Bula vinaka and a very good evening to you all.

I’m delighted to be here this evening for these annual awards and especially in a year when we have such a distinguished guest speaker. His Excellency the President of Kiribati is a great friend of Fiji’s and it’s always a pleasure to spend time in his company. As you all know, he is in the front line of the fight to get the global community to confront the challenge of climate change and rising sea levels. In the case of Kiribati, the nation’s very survival is at stake. But we in Fiji are already facing some of the same challenges as we begin to move some of our coastal villages out of the way of the rising seas.

A new report released this week by the Australian National University paints a truly alarming picture of the fate awaiting Kiribati in particular but also Fiji and the other small island nations. Based on evidence collected across the world in the past two decades, the sea has risen 20 centimetres since the start of the 20th century because of global warming. They went back 35,000 years for this study, plotting the height of seas around the world at various times in our history. The rise since the start of the 20th century – 114 years ago – is as much as the rise for 6000 years before that. It is truly frightening and both our countries are in the process of being swamped by this deluge.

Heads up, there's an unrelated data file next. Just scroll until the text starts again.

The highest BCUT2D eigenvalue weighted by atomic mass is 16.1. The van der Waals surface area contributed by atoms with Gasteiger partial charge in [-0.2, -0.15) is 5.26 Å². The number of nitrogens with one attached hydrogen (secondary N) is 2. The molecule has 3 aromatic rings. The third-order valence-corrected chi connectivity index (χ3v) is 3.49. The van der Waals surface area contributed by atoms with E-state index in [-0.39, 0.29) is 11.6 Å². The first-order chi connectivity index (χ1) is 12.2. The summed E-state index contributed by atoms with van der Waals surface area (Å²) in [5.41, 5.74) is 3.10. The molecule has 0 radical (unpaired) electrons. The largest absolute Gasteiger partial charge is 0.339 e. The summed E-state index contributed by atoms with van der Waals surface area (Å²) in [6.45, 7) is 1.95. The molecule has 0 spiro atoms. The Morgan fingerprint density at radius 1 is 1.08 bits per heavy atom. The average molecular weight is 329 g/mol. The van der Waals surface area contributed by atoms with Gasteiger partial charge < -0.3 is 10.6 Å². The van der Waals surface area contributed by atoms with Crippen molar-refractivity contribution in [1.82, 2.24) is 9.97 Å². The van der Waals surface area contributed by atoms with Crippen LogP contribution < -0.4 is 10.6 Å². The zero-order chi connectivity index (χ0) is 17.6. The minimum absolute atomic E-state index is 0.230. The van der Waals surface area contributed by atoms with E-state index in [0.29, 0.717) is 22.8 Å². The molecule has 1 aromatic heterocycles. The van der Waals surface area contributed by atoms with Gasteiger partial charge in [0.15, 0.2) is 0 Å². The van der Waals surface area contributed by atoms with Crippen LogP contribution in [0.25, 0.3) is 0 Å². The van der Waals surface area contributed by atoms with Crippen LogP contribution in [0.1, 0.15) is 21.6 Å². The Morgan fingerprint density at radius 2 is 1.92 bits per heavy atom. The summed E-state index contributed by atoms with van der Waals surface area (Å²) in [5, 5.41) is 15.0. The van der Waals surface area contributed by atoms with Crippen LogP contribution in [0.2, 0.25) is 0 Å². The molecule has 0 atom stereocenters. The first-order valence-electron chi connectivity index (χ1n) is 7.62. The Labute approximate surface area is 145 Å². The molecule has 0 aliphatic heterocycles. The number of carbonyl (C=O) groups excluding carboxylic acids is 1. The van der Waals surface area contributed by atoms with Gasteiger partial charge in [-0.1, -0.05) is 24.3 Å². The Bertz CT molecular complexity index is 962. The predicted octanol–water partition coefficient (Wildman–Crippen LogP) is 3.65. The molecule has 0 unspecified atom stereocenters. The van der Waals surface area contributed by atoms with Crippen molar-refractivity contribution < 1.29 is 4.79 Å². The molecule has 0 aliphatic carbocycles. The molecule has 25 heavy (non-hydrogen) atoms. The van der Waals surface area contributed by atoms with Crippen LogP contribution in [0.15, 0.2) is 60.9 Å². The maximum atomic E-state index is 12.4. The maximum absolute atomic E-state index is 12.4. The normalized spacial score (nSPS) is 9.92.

In the case of Kiribati – a nation of low lying atolls – the consequences are potentially catastrophic. Before long, Kiribati as we know it may cease to exist altogether. And President Tong and I – along with other Pacific leaders – have turned our minds to what we might have to do in a worst case scenario.

As many of you know, Kiribati has purchased a portion of land in Vanua Levu to ensure its long-term food security. But Fiji has said that we will not turn our backs on our friends in Kiribati in their hour of need. If their islands are eventually submerged, we are prepared to give them new homes here, with the assistance of the international community.

As it is, that may still be a few decades away. But tonight we renew our call on the World – and especially the industrialised countries – to take immediate action to reduce their carbon emissions, which are the principle cause of this warming. Once again during my recent visit to New York, I told the United Nations General Assembly that history will be very harsh on these countries if they selfishly insist on putting the health of their own economies before our survival.

Unfortunately, the reality is there is not much we can do beyond calling on the global community to face up to its moral responsibility towards us. But I can assure you, Your Excellency, that Fiji will stand shoulder to shoulder with Kiribati in this fight, along with those other nations that could also sink below the waves altogether. We look forward very much to hearing what you have to say to us tonight.

Your Excellency, Ladies and Gentlemen, as you all know, these awards are to recognise excellence in the Civil Service, those agencies and individuals who excel at serving the Fijian people, which is ultimately the task of all of us.

Tonight, we’ll be shining the spotlight on those who are role models for others and exemplify the best traditions of the Civil Service – dedication, efficiency, honesty, integrity, empathy and consideration for the ordinary Fijians you serve.